The Constitutional Court is expected to reach its decision quite speedily, perhaps before 24 August. This is because the pertinent facts are undisputed. There is no need for any additional fact-finding probe or for calling witnesses to testify.

Three months after seizing power in a bloodless coup on 22 May 2014, coup leader General Prayut was appointed the prime minister on 24 August 2014 by King Bhumibol. After the March 2019 general election, General Prayut was reappointed to the premiership by King Vajiralongkorn on 9 June 2019.

At issue is the purely legal or constitutional question concerning when the eight-year limit on service as prime minister began to apply in his case. Section 158, Paragraph 4, of the 2017 Constitution stipulates that “The Prime Minister shall not hold office for more than eight years in total, whether or not consecutively.” The drafters of the constitution recorded their rationale and objective for setting the eight-year limit to be guarding against the lengthy monopolisation of power, which could be the source of a political crisis.[2]

Opposition MPs began to raise the issue of this limit last year.[3] One can thus surmise that the nine justices of the Constitutional Court and their staff have already done extensive research in anticipation of a request for a judgement on this constitutional provision as it applies to General Prayut.

When the Constitutional Court receives the request to offer such a judgement, one crucial response to watch for is whether or not it first issues an injunction for General Prayut to cease functioning as the prime minister by 24 August.[4] If it does, this means the Constitutional Court has valid reasons to believe that General Prayut will have reached the eight-year limit.

A NIDA poll conducted during 2-4 August showed that 64.25 per cent of respondents believed that General Prayut’s premiership would reach the eight-year limit on 23 August.[5]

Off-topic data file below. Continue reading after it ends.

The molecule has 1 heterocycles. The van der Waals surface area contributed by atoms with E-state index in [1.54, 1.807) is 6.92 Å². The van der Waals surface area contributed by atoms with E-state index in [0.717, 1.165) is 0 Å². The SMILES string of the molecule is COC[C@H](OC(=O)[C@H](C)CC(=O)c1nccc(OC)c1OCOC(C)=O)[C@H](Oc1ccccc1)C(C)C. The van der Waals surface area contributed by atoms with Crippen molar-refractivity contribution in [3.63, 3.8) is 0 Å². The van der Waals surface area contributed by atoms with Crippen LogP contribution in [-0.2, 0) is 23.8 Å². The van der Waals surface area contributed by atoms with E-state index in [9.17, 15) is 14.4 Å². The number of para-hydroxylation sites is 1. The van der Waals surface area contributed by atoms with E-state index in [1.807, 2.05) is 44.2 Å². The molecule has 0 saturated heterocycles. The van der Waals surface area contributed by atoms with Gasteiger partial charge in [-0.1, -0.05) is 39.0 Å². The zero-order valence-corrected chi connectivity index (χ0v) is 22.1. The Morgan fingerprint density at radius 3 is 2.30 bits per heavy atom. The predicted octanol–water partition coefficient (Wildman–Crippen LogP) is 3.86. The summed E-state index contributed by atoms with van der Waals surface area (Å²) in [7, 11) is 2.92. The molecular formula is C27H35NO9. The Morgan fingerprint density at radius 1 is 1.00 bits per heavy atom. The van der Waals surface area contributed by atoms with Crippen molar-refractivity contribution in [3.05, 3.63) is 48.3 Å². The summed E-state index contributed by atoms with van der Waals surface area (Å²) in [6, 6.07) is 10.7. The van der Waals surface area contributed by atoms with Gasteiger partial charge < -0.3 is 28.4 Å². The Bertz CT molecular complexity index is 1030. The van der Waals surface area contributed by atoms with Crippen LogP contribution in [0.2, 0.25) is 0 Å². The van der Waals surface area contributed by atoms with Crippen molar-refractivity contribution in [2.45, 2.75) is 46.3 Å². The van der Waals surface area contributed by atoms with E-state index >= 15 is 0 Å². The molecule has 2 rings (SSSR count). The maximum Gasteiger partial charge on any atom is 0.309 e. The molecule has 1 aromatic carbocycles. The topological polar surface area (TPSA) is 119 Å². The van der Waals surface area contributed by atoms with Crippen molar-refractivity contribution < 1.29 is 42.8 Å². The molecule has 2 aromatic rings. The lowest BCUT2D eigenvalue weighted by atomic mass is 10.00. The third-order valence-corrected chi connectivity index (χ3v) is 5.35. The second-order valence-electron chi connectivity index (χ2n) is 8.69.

If the Constitutional Court rules that General Prayut will reach the eight-year limit at the end of 23 August, then he must relinquish his premiership before 24 August. Immediately, (First) Deputy Prime Minister General Prawit Wongsuwan, shall become the acting prime minister. The 77-year-old former Army chief and current leader of the Phalang Pracharat Party (PPP), the largest party in the ruling coalition, shall then work with the House Speaker and the Senate President to organise a joint parliamentary session to select a new prime minister within 30 days.

Those who were nominated for the premiership by political parties prior to the 2019 general election shall be considered first. Three of the more prominent nominees who could be considered are (Third) Deputy Prime Minister and Public Health Minister Anutin Charnvirakul, leader of the Bhumjaithai Party, the second largest party in the ruling coalition; Abhisit Vejjajiva, a former prime minister, and the former leader of the Democrat Party, the third largest party in the ruling coalition; and Chaikasem Nitisiri, the chief legal advisor to the PT.

The PT actually had three nominees in 2019. But the other two have left the party. They are Sudarat Keyuraphan, who is now leader of the Thai Sang Thai Party, and Chadchart Sitthipunt, who in May was elected Bangkok’s governor as an independent candidate. Both would most likely decline to enter the race for the premiership under the PT’s nomination now.

To win the premiership, a nominee must have the support of at least the minimum simple majority of a joint session of the House of Representatives (477 MPs) and Senate (250 senators); this means receiving at least 364 votes.

The PT has 132 MPs. When the party joins forces with seven other opposition parties with 93 MPs, the opposition side will have only 225 votes, still 139 votes short of the winning majority. In the no-confidence vote held in the House last month, the opposition could mobilise only 206 votes against the prime minister. And it is highly unlikely that any opposition nominee for prime minister will be able to attract significant support from senators.[6]

A nominee from the government side, notably Anutin, could receive sizeable support from senators and win the premiership – if most of the PPP’s 97 MPs join other colleagues in the ruling coalition to vote for him. However, most MPs and others in the PPP may not want to see Anutin rise to the premiership so soon; otherwise, he and his Bhumjaithai Party may overshadow General Prawit and the PPP in the next general election. The Bhumjaithai Party, now with 62 MPs, looks set to gain more House seats in that election, partly because it is attracting defectors from other parties, and partly because it has succeeded in decriminalising marijuana and hemp – a popular move which will win votes in rural Thailand, especially in the Northeast.